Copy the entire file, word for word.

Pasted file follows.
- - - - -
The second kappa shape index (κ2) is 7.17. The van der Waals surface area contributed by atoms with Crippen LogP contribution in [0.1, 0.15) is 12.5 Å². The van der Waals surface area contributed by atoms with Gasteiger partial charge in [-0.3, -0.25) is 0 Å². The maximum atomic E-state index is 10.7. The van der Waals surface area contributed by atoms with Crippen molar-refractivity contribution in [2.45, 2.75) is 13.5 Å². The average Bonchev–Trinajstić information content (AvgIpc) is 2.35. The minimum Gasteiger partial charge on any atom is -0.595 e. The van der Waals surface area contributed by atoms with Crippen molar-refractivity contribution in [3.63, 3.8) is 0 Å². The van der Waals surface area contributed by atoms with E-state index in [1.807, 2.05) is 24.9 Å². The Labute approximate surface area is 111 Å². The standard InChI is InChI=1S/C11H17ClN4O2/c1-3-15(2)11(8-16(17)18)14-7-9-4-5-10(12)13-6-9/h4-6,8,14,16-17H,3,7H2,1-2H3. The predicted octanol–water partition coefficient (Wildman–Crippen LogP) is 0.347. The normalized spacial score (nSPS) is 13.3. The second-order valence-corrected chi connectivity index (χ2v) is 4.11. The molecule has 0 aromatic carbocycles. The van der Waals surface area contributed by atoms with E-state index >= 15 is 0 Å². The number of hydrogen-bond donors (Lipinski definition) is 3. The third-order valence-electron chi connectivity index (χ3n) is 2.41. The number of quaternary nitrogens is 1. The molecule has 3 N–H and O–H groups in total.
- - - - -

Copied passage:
The second kappa shape index (κ2) is 7.17. The van der Waals surface area contributed by atoms with Crippen LogP contribution in [0.1, 0.15) is 12.5 Å². The van der Waals surface area contributed by atoms with Gasteiger partial charge in [-0.3, -0.25) is 0 Å². The maximum atomic E-state index is 10.7. The van der Waals surface area contributed by atoms with Crippen molar-refractivity contribution in [2.45, 2.75) is 13.5 Å². The average Bonchev–Trinajstić information content (AvgIpc) is 2.35. The minimum Gasteiger partial charge on any atom is -0.595 e. The van der Waals surface area contributed by atoms with Crippen molar-refractivity contribution in [3.63, 3.8) is 0 Å². The van der Waals surface area contributed by atoms with E-state index in [1.807, 2.05) is 24.9 Å². The Labute approximate surface area is 111 Å². The standard InChI is InChI=1S/C11H17ClN4O2/c1-3-15(2)11(8-16(17)18)14-7-9-4-5-10(12)13-6-9/h4-6,8,14,16-17H,3,7H2,1-2H3. The predicted octanol–water partition coefficient (Wildman–Crippen LogP) is 0.347. The normalized spacial score (nSPS) is 13.3. The second-order valence-corrected chi connectivity index (χ2v) is 4.11. The molecule has 0 aromatic carbocycles. The van der Waals surface area contributed by atoms with E-state index >= 15 is 0 Å². The number of hydrogen-bond donors (Lipinski definition) is 3. The third-order valence-electron chi connectivity index (χ3n) is 2.41. The number of quaternary nitrogens is 1. The molecule has 3 N–H and O–H groups in total.